Margot Robbie on Changing Hollywood and Her Shocking Transformation Into Elizabeth I

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There were days when Margot Robbie would walk out of the makeup trailer on the set of her new film, Mary Queen of Scots, and castmates couldn’t bear to look at her. I’d say, ‘Hey, how’s your weekend?’ ” says the 28-year-old actress, in her best exaggeration of her native Australian Gold Coast accent. “But they wouldn’t even get close to me. It was very alienating. And I felt very lonely. It was an interesting social experiment.

Her transformation into Queen Elizabeth I, who was scarred by smallpox as a young woman, took three and a half hours of intensive hair and makeup every day. “They’d start with a head wrap,” says Robbie. “Gelling and pinning my hair down. Then we’d do a bald cap.” There were different wigs for different stages of the story and her illness, one that was very thinning, and prosthetic scarring applied to her face. “Surprisingly, the quick part was the white makeup,” she says. “And the heavily drawn-on blush, eyebrows, lips.

Such a transformation was no small feat, considering that the actress got her big-screen break playing a character described as “the hottest blonde ever” in Martin Scorsese’s 2013 drama, The Wolf of Wall Street. But Robbie, who currently serves as a face of Chanel, refused early on to be typecast by her beauty. “When I was trying to make my name as an actress, creative roles for women were limited,” she says of her decision to form her own production company, LuckyChap Entertainment, in 2014. “I didn’t want to pick up another script where I was the wife or the girlfriend— just a catalyst for the male story line. It was uninspiring.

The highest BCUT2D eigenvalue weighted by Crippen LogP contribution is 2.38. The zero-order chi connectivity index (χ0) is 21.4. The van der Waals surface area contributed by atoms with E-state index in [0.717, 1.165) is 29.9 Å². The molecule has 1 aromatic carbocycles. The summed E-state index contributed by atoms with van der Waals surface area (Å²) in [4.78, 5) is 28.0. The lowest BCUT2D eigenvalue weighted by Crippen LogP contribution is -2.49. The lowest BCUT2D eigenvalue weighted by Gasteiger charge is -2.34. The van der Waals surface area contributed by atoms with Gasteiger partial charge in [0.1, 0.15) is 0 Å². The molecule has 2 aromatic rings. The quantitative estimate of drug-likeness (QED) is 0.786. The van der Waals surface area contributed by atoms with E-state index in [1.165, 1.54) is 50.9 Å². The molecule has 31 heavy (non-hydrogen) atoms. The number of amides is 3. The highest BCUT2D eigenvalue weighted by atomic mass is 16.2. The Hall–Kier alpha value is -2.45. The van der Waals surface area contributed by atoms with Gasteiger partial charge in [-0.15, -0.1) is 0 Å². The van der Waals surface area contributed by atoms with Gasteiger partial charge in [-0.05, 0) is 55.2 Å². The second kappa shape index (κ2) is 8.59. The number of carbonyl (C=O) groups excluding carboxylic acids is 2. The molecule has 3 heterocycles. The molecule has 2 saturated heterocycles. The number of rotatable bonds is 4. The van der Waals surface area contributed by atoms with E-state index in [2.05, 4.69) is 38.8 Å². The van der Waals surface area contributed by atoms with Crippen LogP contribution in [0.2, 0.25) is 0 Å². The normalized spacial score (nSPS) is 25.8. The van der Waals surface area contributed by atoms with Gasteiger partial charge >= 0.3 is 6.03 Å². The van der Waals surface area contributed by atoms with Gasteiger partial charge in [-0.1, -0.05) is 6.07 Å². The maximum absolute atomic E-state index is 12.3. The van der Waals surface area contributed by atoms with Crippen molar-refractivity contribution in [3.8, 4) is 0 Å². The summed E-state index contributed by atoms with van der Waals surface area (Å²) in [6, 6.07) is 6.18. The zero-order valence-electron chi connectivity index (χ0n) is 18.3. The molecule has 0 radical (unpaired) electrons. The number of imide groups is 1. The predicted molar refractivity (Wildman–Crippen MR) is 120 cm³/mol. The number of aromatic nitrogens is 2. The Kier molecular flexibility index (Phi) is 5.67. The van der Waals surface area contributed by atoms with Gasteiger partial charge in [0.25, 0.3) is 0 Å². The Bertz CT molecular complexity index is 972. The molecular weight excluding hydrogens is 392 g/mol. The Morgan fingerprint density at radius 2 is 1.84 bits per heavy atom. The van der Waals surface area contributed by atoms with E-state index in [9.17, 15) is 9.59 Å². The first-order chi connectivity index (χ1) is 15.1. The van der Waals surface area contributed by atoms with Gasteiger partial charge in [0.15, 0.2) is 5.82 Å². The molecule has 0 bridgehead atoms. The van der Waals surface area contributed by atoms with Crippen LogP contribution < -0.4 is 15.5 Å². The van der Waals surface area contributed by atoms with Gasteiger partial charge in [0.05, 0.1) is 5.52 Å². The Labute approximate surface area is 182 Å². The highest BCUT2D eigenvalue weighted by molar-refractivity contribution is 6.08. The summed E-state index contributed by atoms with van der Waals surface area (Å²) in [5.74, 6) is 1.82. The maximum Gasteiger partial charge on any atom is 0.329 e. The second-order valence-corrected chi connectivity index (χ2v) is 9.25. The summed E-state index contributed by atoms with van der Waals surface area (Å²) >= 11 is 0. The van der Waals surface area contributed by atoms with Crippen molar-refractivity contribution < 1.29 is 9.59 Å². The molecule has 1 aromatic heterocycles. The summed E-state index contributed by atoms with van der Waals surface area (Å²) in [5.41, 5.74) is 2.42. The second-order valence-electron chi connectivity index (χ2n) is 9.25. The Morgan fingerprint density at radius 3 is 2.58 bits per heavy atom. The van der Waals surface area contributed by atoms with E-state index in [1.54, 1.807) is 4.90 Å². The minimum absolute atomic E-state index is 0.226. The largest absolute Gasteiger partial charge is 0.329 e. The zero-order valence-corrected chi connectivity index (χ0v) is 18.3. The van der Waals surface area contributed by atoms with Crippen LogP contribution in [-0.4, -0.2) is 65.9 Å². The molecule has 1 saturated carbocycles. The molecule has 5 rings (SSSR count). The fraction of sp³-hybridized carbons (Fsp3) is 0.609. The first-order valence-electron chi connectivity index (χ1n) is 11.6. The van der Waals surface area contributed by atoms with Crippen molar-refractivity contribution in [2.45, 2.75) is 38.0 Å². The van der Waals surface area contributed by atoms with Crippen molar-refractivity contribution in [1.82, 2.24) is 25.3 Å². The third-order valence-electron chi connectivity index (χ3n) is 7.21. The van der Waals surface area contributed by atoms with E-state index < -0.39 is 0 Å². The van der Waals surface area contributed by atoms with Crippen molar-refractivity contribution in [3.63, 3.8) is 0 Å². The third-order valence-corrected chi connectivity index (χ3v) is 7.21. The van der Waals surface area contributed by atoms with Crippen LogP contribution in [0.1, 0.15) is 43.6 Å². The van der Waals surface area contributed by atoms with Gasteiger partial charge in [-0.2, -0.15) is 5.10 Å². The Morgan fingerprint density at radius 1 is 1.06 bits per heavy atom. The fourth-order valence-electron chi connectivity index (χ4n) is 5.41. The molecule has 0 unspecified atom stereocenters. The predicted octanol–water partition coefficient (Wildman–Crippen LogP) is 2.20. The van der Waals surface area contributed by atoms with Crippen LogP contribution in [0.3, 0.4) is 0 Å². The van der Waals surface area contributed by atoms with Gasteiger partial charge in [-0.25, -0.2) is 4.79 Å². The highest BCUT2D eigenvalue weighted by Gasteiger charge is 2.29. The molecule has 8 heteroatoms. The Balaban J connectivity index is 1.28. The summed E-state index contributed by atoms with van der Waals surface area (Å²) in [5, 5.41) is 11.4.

Interestingly, Mary Queen of Scots isn’t the first time Robbie has taken on a role that required her to actively make herself look worse on-screen. After all, who can forget the curled bangs, black eyeliner, and braces she donned to play disgraced figure skater Tonya Harding in I, Tonya? “Margot is a very, very good actor who takes her work incredibly seriously,” says costar Saoirse Ronan, who plays Queen Mary in the film. “I don’t think looks even factor into it. Even when she has a glamorous role, she’s got this brilliant, strong presence, and part of that is because she’s a very sincere and authentic person. She’s very open. What you see is what you get.

Fearlessly shaking off her beauty and diving headlong into complex characters has clearly paid off for Robbie, who was nominated for an Oscar for her role in I, Tonya (which LuckyChap produced). And she now has roughly a dozen projects in various stages of development, including a thriller called Dreamland (also produced by her company), a Suicide Squad spin-off in which she will lead an ensemble of female superheroes, and a number of women-led television projects. “When we set out to create our company, it was sort of a new idea, but then in response to the #MeToo conversation it was all that anyone was talking about. People were like, ‘Why don’t we make movies for women?’ Uh, what a revelation, right?